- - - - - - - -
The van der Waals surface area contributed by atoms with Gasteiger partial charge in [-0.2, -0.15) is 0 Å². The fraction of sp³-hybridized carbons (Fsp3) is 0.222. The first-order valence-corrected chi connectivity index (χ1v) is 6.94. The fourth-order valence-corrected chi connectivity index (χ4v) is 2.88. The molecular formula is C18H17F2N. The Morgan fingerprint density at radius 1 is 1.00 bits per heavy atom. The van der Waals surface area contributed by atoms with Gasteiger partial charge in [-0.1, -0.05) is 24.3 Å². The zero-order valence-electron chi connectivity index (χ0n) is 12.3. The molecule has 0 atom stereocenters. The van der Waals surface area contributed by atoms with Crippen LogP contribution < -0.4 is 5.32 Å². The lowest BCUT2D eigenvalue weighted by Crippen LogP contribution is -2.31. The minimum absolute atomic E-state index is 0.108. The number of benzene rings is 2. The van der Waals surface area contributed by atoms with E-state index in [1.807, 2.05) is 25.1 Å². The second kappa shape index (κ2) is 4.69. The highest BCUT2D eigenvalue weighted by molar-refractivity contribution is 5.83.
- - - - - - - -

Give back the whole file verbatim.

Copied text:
The van der Waals surface area contributed by atoms with Gasteiger partial charge in [-0.2, -0.15) is 0 Å². The fraction of sp³-hybridized carbons (Fsp3) is 0.222. The first-order valence-corrected chi connectivity index (χ1v) is 6.94. The fourth-order valence-corrected chi connectivity index (χ4v) is 2.88. The molecular formula is C18H17F2N. The Morgan fingerprint density at radius 1 is 1.00 bits per heavy atom. The van der Waals surface area contributed by atoms with Gasteiger partial charge in [-0.1, -0.05) is 24.3 Å². The zero-order valence-electron chi connectivity index (χ0n) is 12.3. The molecule has 0 atom stereocenters. The van der Waals surface area contributed by atoms with Crippen LogP contribution < -0.4 is 5.32 Å². The lowest BCUT2D eigenvalue weighted by Crippen LogP contribution is -2.31. The minimum absolute atomic E-state index is 0.108. The number of benzene rings is 2. The van der Waals surface area contributed by atoms with E-state index in [1.807, 2.05) is 25.1 Å². The second kappa shape index (κ2) is 4.69. The highest BCUT2D eigenvalue weighted by molar-refractivity contribution is 5.83.